The Knee

Picture of Yoga Mandir
Yoga Mandir

Structure of the Knee

The knee is one of the most complex joints in the body. It is highly flexible and yet bears the weight of the body across its surfaces. This combination makes it susceptible to damage and strain making it one of the most common sites of sporting injuries and a potential site of yoga practice injuries.

The bones which make up the knee are the Femur (thigh), Tibia (shin) and Patellar (knee cap). Although it appears to be simple joint it is in fact made up of 2 distinct joints. These are tibiofemoral and patellofemoral joints. 

Across these articulating surfaces there are structures which bind, secure and align the knee – these are the cartilages and ligaments. The 2 cartilages called meniscus sit between the bones and keep the femur and tibia running smoothly on one another and stop the bones wearing, the 2 collateral ligaments which align the joint in hinge and secure the knee when straight, and the anterior and Posterior cruciate ligaments which locate the tibia under the femur.

Within the knee there are a number of Bursa. These are small, fluid filled sacks usually located behind the attachment of a tendon to stop rubbing and potential inflammation.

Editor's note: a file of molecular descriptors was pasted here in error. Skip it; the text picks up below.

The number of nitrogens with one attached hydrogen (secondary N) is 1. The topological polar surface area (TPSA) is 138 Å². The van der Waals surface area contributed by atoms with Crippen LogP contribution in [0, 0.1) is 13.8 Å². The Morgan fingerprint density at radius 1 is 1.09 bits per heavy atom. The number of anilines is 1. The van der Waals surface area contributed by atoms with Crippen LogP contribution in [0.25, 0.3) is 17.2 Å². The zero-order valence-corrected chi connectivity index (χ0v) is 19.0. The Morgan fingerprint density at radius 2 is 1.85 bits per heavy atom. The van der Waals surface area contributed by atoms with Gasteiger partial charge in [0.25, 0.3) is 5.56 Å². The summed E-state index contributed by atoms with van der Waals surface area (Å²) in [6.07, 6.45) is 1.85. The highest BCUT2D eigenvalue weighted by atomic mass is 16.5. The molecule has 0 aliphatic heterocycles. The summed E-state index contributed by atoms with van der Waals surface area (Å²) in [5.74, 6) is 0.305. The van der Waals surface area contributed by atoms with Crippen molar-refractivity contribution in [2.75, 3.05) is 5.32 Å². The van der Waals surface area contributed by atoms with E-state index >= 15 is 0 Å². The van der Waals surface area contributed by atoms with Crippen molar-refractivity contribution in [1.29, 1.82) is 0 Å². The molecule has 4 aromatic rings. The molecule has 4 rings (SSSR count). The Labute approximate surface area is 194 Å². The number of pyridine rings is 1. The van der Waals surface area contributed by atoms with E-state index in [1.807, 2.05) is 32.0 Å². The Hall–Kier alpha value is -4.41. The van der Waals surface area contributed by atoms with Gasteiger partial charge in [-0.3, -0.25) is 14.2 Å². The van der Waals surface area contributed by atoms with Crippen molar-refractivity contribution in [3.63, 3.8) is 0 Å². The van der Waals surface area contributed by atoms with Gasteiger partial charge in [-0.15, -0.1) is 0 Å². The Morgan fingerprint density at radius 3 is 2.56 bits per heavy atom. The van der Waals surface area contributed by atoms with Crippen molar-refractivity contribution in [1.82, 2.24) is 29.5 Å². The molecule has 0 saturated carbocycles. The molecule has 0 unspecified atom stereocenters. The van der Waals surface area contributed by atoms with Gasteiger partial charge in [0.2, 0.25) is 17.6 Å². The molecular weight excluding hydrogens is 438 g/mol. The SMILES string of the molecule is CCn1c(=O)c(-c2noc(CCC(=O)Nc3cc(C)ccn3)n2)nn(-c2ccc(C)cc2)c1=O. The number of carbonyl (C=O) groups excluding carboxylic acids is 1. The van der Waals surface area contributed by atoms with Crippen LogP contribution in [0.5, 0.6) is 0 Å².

Function of the Knee

While the knee appears to be a hinge joint (one which flexes like a door hinge) it has 3 distinct movements. These are hinge, glide and rotation. Figure 2a, b, c, defines these movements and the structures which initiate it. The collateral ligaments support the knee from either side and are tight when the leg is straight. As the knee bends these ligaments loosen and the cruciate ligaments which crisscross deep in the knee move the tibia back so that it remains under the femur. As the knee bends and the joint un-tensions the tibia turns inwards due to 2 of the three hamstring attachments being located on the inner knee. The knee joint becomes flexible allowing the knee to perform Virasana cycle where the heel sits outside the line of the hip. Although not easily seen, inward rotation creates a greater possibility for the medial meniscus to become squashed between the tibia and femur in poses such as janu sirsasana and padmasana.

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